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Measures of adiposity predict interleukin-6 responses to repeated psychosocial stress


McInnes, Christine M; Thoma, Myriam V; Gianferante, Danielle; Hanlin, Luke; Chen, Xuejie; Breines, Juliana G; Hong, Suzi; Rohleder, Nicolas (2014). Measures of adiposity predict interleukin-6 responses to repeated psychosocial stress. Brain, Behavior, and Immunity, 42:33-40.

Abstract

OBJECTIVE: Overweight and obese individuals, who comprise approximately two-thirds of the U.S. population, are at increased risk for developing a range of diseases. This increased risk may be due in part to maladaptive stress responses within this group, including heightened low-grade inflammation and HPA axis non-habituation. In this study we tested the relationship between adiposity, plasma interleukin-6 (IL-6) and HPA axis responses to repeated stress.
METHODS: Sixty-seven healthy participants were exposed to the Trier Social Stress Test (TSST) on two consecutive days. We collected saliva for cortisol measurements at baseline and at 1, 10, 30, 60 and 120min post-TSST, and blood for plasma IL-6 measurements at baseline and 30 and 120min post-TSST.
RESULTS: Stress exposure induced significant increases of cortisol and IL-6 on both days (cortisol: F=38, p<0.001; IL-6: F=90.8; p<0.001), and repeated exposure was related with cortisol habituation (F=8.2; p<0.001) and IL-6 sensitization (F=5.2; p=0.022). BMI and body fat were related with higher cortisol responses to repeated stress (BMI: beta=0.34; p=0.014; body fat: beta=0.29; p=0.045), and with higher IL-6 responses to repeated stress (BMI: beta=0.27, p=0.044; body fat: beta=0.37; p=0.006).
CONCLUSIONS: Taken together, individuals with higher measures of adiposity showed less efficient HPA axis habituation as well as sensitization of IL-6 responses to repeated acute stress. These findings point to maladaptive stress response patterns in overweight humans, which, through exposure to higher levels of inflammatory mediators, might partially explain diseases related with overweight and/or obesity.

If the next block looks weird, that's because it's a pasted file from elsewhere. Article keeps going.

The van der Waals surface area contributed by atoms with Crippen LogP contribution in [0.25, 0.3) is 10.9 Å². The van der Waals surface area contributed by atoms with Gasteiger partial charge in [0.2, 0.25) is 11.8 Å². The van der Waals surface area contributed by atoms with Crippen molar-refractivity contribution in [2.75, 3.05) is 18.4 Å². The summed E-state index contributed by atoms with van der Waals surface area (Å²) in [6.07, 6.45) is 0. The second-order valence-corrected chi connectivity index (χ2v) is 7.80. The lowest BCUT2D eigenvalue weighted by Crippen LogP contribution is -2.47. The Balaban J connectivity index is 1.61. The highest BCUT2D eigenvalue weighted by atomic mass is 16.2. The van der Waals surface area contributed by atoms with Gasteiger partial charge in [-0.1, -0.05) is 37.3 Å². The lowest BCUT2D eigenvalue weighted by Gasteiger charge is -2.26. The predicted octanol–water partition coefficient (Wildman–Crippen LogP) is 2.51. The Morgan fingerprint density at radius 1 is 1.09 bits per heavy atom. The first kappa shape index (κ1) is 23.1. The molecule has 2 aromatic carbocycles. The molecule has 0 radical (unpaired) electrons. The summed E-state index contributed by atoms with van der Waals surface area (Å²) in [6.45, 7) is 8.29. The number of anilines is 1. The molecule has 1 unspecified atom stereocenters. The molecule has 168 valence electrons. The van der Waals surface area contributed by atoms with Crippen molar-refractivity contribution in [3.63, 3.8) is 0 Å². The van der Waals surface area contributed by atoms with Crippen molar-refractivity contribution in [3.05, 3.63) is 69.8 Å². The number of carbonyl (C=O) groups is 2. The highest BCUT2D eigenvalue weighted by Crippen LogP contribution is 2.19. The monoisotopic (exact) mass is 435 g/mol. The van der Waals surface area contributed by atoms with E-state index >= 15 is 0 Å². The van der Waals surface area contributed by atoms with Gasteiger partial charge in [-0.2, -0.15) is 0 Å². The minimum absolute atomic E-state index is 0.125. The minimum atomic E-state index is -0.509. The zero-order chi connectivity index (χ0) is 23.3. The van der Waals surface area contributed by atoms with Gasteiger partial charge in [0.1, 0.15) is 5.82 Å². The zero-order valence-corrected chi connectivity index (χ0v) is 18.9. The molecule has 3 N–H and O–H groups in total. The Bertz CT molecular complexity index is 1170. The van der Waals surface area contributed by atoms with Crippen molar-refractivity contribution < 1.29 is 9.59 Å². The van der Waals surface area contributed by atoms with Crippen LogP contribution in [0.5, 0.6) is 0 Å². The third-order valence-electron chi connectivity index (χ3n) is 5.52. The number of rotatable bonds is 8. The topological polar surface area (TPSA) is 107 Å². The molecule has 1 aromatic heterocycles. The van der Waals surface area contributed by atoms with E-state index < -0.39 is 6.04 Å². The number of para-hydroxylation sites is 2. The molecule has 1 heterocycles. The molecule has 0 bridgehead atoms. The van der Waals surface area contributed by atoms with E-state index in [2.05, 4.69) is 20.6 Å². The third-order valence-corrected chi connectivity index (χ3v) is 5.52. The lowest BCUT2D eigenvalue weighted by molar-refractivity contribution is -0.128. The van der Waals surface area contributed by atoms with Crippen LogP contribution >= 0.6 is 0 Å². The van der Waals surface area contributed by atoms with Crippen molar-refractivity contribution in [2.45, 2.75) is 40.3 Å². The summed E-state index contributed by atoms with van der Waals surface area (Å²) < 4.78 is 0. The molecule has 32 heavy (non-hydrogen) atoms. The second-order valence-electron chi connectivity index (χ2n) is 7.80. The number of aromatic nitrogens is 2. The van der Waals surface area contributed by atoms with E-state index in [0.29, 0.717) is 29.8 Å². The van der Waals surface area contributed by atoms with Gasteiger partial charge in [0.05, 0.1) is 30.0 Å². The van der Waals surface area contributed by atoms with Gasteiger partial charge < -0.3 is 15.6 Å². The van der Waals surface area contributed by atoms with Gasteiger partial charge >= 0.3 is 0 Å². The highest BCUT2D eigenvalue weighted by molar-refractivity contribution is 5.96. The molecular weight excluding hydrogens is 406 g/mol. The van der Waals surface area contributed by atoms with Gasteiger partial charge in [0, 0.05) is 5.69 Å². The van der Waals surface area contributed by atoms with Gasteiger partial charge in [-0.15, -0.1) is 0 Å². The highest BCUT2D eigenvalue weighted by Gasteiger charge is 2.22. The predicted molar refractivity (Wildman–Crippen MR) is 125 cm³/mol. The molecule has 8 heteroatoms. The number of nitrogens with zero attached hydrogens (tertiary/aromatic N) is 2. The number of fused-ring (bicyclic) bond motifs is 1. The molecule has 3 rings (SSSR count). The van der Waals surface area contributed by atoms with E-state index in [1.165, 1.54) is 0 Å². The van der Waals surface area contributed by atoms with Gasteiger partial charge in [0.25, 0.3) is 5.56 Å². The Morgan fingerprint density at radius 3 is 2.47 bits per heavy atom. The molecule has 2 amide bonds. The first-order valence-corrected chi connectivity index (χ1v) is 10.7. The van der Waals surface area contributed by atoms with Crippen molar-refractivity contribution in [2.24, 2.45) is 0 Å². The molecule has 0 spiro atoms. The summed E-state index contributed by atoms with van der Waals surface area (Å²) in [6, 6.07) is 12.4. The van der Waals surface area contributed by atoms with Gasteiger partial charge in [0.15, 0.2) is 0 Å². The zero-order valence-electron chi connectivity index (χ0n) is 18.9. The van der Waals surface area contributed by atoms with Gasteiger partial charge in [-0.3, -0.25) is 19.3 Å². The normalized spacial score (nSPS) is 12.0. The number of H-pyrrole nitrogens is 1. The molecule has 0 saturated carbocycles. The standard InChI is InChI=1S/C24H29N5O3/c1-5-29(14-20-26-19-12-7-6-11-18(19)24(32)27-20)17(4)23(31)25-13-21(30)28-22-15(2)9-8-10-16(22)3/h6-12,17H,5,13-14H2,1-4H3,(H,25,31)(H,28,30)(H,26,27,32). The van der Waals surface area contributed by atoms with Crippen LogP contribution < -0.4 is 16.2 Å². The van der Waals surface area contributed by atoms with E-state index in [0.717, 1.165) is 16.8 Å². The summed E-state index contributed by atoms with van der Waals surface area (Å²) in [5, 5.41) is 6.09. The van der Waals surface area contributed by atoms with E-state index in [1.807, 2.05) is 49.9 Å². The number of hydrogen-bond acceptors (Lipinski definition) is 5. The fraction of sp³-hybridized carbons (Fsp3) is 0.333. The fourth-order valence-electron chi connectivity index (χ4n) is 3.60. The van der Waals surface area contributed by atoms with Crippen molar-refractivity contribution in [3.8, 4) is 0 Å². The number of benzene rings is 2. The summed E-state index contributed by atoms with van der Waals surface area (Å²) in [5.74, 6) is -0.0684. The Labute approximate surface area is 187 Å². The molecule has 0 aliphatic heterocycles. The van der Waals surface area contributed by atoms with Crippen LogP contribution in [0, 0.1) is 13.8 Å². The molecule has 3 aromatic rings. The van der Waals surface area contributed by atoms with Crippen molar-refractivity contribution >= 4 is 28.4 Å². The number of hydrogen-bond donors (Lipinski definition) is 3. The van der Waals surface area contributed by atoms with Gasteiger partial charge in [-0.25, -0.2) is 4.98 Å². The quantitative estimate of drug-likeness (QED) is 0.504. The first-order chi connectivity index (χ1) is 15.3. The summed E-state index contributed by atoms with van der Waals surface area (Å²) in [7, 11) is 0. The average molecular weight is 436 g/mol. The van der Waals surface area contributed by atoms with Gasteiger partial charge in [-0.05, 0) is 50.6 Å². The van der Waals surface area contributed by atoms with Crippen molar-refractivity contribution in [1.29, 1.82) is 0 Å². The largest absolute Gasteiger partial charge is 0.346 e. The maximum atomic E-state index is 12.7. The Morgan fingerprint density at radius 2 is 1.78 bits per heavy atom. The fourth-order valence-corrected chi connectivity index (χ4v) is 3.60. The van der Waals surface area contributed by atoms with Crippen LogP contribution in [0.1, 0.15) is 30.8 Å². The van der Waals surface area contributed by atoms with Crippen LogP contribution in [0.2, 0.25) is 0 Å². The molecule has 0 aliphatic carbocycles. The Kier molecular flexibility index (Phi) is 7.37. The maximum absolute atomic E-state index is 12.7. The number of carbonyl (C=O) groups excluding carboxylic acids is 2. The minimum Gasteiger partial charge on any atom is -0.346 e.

Abstract

OBJECTIVE: Overweight and obese individuals, who comprise approximately two-thirds of the U.S. population, are at increased risk for developing a range of diseases. This increased risk may be due in part to maladaptive stress responses within this group, including heightened low-grade inflammation and HPA axis non-habituation. In this study we tested the relationship between adiposity, plasma interleukin-6 (IL-6) and HPA axis responses to repeated stress.
METHODS: Sixty-seven healthy participants were exposed to the Trier Social Stress Test (TSST) on two consecutive days. We collected saliva for cortisol measurements at baseline and at 1, 10, 30, 60 and 120min post-TSST, and blood for plasma IL-6 measurements at baseline and 30 and 120min post-TSST.
RESULTS: Stress exposure induced significant increases of cortisol and IL-6 on both days (cortisol: F=38, p<0.001; IL-6: F=90.8; p<0.001), and repeated exposure was related with cortisol habituation (F=8.2; p<0.001) and IL-6 sensitization (F=5.2; p=0.022). BMI and body fat were related with higher cortisol responses to repeated stress (BMI: beta=0.34; p=0.014; body fat: beta=0.29; p=0.045), and with higher IL-6 responses to repeated stress (BMI: beta=0.27, p=0.044; body fat: beta=0.37; p=0.006).
CONCLUSIONS: Taken together, individuals with higher measures of adiposity showed less efficient HPA axis habituation as well as sensitization of IL-6 responses to repeated acute stress. These findings point to maladaptive stress response patterns in overweight humans, which, through exposure to higher levels of inflammatory mediators, might partially explain diseases related with overweight and/or obesity.

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Additional indexing

Item Type:Journal Article, refereed, original work
Communities & Collections:06 Faculty of Arts > Institute of Psychology
Dewey Decimal Classification:150 Psychology
Language:English
Date:2014
Deposited On:11 Mar 2015 16:54
Last Modified:08 Dec 2017 12:32
Publisher:Elsevier
ISSN:0889-1591
Publisher DOI:https://doi.org/10.1016/j.bbi.2014.07.018
PubMed ID:25107874

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